EU ministers weigh reaction to Ukraine referendums
EU foreign ministers are expected to give a low key reaction to the weekend’s referendums on independence in eastern Ukraine.
One diplomat said the bloc is likely to broaden the designation of the EU’s Russia blacklist to enable it to target more senior Kremlin officials in future, but that ministers will not add new names to the existing list-of-48 when they meet in Brussels on Monday (12 May).
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“Some colleagues still believe there’s a possibility of resolving the situation with political dialogue,” the EU source noted.
“The EU is in a lose-lose situation: If we do nothing, people will say Europe is hesitating. If one or two EU states impose extra sanctions, they will say we cannot agree. If all 28 move together, they will say we are provoking Russia.”
For their part German Chancellor Angela Merkel and French President Francois Hollande at a meeting in Stralsund, Germany, on Saturday threatened to impose economic measures against Russia if it disrupts Ukraine’s 25 May presidential elections.
They said nothing about sanctions in view of Sunday’s referendums, however.
They also called for Ukrainian forces to act “proportionally” in their efforts to retake government buildings in rebel-held areas amid mounting casualties in what Kiev is calling its “Anti-terror Operation”.
The referendum results announced by separatists in Donetsk on Sunday night said 90 percent of people votes Yes to the question "Do you support the act of state self-rule of the Donetsk People's Republic?"
They said the turnout was 75 percent.
Rebel authorities in Luhansk said turnout was 89 percent but did not unveil the outcome of the vote.
"All military troops on our territory after the official announcement of referendum results will be considered illegal and declared occupiers … It is necessary to form state bodies and military authorities as soon as possible,” Denis Pushilin, a separatist leader in Donetsk said.
The votes were denounced as “illegal” by authorities in Kiev, whose forces saw continued skirmishes in the region amid the voting, with US agency The Associated Press reporting that Ukrainian soldiers fired into a crowd of civilians in the eastern city of Krasnoarmeysk, killing two people.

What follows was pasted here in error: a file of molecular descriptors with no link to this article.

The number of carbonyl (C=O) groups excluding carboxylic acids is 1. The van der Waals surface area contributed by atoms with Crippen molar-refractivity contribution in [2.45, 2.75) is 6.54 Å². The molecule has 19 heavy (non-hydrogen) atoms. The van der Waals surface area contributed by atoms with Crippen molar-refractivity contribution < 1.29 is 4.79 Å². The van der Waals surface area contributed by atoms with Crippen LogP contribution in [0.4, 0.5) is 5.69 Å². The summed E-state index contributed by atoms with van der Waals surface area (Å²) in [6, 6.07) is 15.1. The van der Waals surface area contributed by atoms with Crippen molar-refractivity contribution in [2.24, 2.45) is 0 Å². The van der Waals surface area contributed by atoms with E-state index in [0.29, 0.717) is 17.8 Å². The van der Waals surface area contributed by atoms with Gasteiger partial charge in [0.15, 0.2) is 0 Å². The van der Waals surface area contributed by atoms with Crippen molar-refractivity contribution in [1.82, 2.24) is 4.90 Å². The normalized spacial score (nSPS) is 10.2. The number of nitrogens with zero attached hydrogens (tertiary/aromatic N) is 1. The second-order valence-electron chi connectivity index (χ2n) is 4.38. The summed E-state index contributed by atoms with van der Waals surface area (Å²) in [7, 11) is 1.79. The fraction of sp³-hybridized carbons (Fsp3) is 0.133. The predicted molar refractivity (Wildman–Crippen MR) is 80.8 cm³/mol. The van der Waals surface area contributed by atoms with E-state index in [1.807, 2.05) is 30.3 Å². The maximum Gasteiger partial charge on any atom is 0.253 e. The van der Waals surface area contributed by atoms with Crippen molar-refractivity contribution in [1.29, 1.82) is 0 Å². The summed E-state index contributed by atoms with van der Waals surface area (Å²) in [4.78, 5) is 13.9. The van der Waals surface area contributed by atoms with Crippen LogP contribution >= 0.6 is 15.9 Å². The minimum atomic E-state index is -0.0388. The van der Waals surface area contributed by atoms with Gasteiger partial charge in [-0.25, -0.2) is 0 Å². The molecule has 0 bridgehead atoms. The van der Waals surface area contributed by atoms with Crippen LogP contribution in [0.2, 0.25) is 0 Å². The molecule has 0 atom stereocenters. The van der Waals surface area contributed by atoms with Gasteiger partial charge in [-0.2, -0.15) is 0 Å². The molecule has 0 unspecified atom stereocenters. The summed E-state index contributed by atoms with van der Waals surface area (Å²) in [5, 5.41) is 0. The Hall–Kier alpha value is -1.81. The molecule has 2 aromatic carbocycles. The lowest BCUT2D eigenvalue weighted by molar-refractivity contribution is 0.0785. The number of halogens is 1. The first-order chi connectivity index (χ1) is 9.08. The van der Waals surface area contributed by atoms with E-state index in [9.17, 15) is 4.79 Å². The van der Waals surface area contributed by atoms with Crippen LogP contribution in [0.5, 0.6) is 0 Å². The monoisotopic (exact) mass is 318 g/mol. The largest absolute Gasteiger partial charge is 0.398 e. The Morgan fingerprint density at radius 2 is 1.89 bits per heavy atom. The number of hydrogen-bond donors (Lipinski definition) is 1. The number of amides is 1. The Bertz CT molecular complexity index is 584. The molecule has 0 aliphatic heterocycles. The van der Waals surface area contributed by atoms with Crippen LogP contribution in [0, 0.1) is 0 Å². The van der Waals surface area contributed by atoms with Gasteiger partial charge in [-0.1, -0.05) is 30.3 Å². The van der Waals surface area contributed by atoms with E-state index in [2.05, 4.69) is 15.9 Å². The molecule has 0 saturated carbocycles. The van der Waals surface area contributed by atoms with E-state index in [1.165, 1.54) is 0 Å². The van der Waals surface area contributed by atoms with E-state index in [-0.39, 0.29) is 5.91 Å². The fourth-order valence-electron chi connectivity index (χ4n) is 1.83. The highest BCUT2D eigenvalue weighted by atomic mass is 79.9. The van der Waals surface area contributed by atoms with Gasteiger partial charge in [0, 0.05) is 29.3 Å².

For his part, France’s Hollande said on a visit to Azerbaijan on Sunday: "I don't want to call them referendums … [because they] had no legitimacy and no legality."
Swedish foreign minister Carl Bildt tweeted: “Figures from fake referendums likely to be fake. No way of knowing even turnout.”
The EU Council’s President, Herman Van Rompuy, also announced he will travel to Kiev on Monday "to continue our talks on how to stabilise the situation in Ukraine ahead of the presidential elections on 25 May, how to put an end to violence in Ukraine, and how to create an inclusive national dialogue".
Russian leader Vladimir Putin has not yet spoken out on the legitimacy of the referendum results.
But he gave a patriotic speech in Moscow on 9 May as the Russian military paraded in front of the Kremlin on a World War II anniversary. “It is a festival when … we all keenly feel what it means to be loyal to the motherland and how important it is to be able to defend its interests,” he said.
He then flew to Sevastopol in Crimea, which Russia annexed from Ukraine in March following a Donetsk/Luhanks-type plebiscite, where he stepped off a naval vessel to address Russian-flag waving crowds.
A US state department spokeswoman, Jen Psaki, said "Crimea belongs to Ukraine and we don't recognise of course the illegal and illegitimate steps by Russia in that regard."
An EU spokeswoman, Maja Kocijancic, told press the EU "regretted" his Sevastopol visit.
"An important day in our shared history, dedicated to honouring the enormous sacrifices and giving remembrance to the millions of dead in the Second World War, should not have been instrumentalised to give visibility to the illegal annexation of Crimea," she noted.
Robert Gates, the former US defence chief told media: “In the short term, there's not a lot we can do.”
"My view is, if Putin is playing a long game, that's what we need to do. And we need to figure out how we can push back on the periphery of Russia, in terms of making sure those states have the independence to choose with whom they want to ally or have economic relations,” he added.